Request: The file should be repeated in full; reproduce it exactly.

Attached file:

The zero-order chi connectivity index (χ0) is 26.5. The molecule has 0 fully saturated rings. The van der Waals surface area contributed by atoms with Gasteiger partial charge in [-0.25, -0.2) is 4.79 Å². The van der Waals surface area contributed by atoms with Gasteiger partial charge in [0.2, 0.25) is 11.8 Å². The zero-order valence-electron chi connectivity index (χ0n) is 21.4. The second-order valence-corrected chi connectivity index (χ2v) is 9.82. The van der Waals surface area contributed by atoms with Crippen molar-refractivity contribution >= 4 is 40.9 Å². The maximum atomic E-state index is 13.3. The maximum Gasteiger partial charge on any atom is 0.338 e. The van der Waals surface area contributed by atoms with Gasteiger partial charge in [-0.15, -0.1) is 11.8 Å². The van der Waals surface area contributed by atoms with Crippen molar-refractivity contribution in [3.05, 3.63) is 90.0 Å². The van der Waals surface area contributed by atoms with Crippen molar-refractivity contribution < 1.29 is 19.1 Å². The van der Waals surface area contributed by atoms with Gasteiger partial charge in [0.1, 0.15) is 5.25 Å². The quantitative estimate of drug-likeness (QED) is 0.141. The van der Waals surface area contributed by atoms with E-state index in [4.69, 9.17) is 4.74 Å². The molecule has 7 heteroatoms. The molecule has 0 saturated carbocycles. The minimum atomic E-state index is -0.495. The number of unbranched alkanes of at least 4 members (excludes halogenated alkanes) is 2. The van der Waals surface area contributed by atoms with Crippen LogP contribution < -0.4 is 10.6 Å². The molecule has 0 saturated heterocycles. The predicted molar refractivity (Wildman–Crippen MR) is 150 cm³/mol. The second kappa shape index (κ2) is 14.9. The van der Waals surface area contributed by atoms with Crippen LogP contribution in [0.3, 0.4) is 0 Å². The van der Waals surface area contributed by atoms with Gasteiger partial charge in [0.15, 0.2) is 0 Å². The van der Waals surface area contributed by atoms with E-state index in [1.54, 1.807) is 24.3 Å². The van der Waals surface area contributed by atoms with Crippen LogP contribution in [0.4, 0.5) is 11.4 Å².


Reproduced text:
The zero-order chi connectivity index (χ0) is 26.5. The molecule has 0 fully saturated rings. The van der Waals surface area contributed by atoms with Gasteiger partial charge in [-0.25, -0.2) is 4.79 Å². The van der Waals surface area contributed by atoms with Gasteiger partial charge in [0.2, 0.25) is 11.8 Å². The zero-order valence-electron chi connectivity index (χ0n) is 21.4. The second-order valence-corrected chi connectivity index (χ2v) is 9.82. The van der Waals surface area contributed by atoms with Crippen molar-refractivity contribution >= 4 is 40.9 Å². The maximum atomic E-state index is 13.3. The maximum Gasteiger partial charge on any atom is 0.338 e. The van der Waals surface area contributed by atoms with Gasteiger partial charge in [-0.15, -0.1) is 11.8 Å². The van der Waals surface area contributed by atoms with Crippen molar-refractivity contribution in [3.05, 3.63) is 90.0 Å². The van der Waals surface area contributed by atoms with Crippen molar-refractivity contribution < 1.29 is 19.1 Å². The van der Waals surface area contributed by atoms with Gasteiger partial charge in [0.1, 0.15) is 5.25 Å². The quantitative estimate of drug-likeness (QED) is 0.141. The van der Waals surface area contributed by atoms with E-state index in [4.69, 9.17) is 4.74 Å². The molecule has 7 heteroatoms. The molecule has 0 saturated carbocycles. The minimum atomic E-state index is -0.495. The number of unbranched alkanes of at least 4 members (excludes halogenated alkanes) is 2. The van der Waals surface area contributed by atoms with Crippen LogP contribution < -0.4 is 10.6 Å². The molecule has 0 saturated heterocycles. The predicted molar refractivity (Wildman–Crippen MR) is 150 cm³/mol. The second kappa shape index (κ2) is 14.9. The van der Waals surface area contributed by atoms with Crippen LogP contribution in [0.3, 0.4) is 0 Å². The van der Waals surface area contributed by atoms with Gasteiger partial charge in [0.15, 0.2) is 0 Å². The van der Waals surface area contributed by atoms with E-state index in [1.54, 1.807) is 24.3 Å². The van der Waals surface area contributed by atoms with Crippen LogP contribution in [0.4, 0.5) is 11.4 Å².